Monday, January 16, 2012


I have written many times about my oldest granddaughter, Audrey, who is a senior student at SMU, majoring in Environmental Science. She is currently doing an internship in Maui, Hawaii, studying the migration of humpback whales. This morning I received the following email from her. I don't think she will mind my sharing it with you. Her passion is very obvious, and I feel she will continue to grow spiritually and make a very big difference in the world. Needless to say, I am  very proud of her.


"I have experienced an awakening during my time here in Hawaii. The past few days we have studied some very emotionally enraging topics. Like how the captivity industry fuels the heinous slaughter of 20,000 dolphins every year in Taiji, Japan; how the international laws are consistently being broken and (are going) unpunished regarding the moratorium on whaling; how anthropogenic activities have managed to have a devastating effect on every ecosystem on Earth; how protesters, who are peacefully practicing their First Amendment right, are targeted, punished, and sometimes physically hurt by people of our government; how our government has become a plutocracy, with 200 of the large corporations that own 80% of the world's profits making all of the decisions that impact each of us (by the way, none of their decisions so far have been in favor of the environment).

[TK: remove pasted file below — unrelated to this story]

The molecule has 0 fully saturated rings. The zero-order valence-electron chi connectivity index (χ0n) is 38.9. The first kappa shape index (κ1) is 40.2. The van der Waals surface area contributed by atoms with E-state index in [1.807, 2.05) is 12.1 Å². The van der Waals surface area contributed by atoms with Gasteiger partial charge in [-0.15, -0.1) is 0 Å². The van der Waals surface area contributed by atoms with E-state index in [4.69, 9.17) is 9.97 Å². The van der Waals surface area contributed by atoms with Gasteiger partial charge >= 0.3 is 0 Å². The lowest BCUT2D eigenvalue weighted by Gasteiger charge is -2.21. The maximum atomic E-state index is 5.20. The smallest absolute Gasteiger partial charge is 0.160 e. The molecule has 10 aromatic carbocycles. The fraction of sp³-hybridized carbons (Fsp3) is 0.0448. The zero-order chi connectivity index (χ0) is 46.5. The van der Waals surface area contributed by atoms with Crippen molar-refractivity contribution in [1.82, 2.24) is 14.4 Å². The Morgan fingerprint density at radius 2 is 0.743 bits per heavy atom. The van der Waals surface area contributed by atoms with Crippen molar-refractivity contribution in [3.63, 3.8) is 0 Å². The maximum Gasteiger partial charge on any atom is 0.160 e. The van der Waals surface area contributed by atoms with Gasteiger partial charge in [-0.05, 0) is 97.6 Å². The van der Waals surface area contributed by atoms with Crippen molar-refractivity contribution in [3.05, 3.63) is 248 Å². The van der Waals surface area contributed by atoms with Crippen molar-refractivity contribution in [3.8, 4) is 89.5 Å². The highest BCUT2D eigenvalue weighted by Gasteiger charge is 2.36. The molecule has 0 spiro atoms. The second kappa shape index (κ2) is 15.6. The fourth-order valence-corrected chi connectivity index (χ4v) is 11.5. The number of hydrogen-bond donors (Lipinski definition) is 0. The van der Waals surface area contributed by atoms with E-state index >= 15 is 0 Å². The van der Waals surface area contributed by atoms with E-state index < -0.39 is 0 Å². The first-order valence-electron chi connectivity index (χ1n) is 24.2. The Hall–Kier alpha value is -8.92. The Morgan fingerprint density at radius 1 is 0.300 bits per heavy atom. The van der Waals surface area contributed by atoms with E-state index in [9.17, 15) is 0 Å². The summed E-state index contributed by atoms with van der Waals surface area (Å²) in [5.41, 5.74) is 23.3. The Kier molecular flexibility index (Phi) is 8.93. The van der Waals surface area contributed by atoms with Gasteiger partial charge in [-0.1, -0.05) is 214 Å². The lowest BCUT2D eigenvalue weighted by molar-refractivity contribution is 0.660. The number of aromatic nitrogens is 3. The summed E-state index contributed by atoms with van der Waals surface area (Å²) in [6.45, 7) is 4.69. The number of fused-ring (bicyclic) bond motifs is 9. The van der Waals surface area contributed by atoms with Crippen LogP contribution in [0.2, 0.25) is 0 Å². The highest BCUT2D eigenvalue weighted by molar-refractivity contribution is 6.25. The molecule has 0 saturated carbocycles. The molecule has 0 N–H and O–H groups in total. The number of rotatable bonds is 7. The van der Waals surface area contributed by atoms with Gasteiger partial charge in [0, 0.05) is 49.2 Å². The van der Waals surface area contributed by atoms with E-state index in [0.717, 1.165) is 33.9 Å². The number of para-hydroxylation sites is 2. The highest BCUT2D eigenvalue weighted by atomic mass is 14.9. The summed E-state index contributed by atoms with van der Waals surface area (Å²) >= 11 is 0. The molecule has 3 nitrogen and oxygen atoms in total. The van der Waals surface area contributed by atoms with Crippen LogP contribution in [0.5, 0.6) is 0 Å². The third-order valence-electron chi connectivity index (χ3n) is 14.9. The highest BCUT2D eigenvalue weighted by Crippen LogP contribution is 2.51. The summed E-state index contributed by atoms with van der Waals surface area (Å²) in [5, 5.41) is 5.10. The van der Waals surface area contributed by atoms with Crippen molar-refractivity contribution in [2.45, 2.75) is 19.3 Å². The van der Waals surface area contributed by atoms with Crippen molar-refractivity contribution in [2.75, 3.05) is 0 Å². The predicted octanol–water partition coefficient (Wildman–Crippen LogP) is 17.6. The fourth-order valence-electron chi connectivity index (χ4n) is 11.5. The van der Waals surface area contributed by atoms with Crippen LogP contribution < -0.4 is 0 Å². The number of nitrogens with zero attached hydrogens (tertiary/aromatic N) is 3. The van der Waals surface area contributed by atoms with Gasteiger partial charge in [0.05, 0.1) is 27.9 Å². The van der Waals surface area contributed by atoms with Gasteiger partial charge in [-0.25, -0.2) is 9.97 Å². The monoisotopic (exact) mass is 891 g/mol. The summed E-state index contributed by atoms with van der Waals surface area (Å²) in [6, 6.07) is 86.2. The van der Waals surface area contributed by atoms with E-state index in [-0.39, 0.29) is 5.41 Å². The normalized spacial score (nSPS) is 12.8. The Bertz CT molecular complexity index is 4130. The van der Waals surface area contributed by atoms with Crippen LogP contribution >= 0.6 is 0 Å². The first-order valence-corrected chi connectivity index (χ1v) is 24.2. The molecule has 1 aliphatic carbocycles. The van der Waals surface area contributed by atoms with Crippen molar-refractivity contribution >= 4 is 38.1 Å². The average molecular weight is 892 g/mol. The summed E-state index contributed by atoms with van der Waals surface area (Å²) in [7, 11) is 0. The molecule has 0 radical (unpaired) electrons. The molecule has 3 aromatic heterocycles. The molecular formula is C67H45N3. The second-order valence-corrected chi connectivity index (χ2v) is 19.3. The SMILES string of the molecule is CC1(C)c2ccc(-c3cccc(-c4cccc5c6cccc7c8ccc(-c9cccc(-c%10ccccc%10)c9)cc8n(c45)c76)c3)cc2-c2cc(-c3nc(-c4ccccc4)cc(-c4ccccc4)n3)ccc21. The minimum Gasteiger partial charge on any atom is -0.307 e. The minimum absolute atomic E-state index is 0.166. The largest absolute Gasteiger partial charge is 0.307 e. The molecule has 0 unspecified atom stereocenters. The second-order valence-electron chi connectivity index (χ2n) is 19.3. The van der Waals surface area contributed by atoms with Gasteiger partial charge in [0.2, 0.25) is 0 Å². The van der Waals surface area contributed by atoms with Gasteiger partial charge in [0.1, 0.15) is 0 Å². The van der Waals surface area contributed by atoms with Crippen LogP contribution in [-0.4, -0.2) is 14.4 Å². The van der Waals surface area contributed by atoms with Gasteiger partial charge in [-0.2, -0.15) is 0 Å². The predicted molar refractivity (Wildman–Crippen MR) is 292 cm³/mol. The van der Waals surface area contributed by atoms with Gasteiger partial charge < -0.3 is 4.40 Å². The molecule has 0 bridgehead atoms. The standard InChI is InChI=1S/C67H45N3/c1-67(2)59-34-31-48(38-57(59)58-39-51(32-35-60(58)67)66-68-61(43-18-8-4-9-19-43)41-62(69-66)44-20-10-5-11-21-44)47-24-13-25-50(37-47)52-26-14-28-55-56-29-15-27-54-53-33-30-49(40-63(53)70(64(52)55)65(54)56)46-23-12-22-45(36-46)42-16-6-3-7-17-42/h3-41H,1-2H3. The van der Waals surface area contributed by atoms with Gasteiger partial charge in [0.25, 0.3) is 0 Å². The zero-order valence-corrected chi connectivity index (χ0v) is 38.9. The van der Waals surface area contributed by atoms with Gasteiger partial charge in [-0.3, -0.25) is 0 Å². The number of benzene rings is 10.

I have been so moved by the films we have seen, articles we have read, and speakers we have listened to here. One night, watching The Cove followed by a Hawaiian native speaker (a vegetarian) made me cry so much I had to use my sleeve as a tissue. I came home that night, sat on our lanai (Hawaiian for balcony) and pondered. I realized that I had to write something and get it all out on paper. So I did. It's not finished yet, but I made some dramatic realizations about myself and my concern for our current world. Today I am in the middle of reading an interview with Joanna Macy who has made it her mission in life to help transform people's despair into action. I realized that she has literally taken the words right out of my mouth - the same things I realized for myself that night on the lanai. Please take time to read this article -- it  is worth it." 

I hope this brief report from a young (21 years) woman of today's world gives each of us pause to think during this election year. I love the way the native Americans used to consider the welfare of the seven generations to follow them before taking any action that might negatively affect the environment. At the current rate of destruction, our Mother Earth may not be here in seven generations! Or if it is, it will not be a very pleasant place to inhabit -- if it is habitable at all.

Peace and love to all living things on our planet,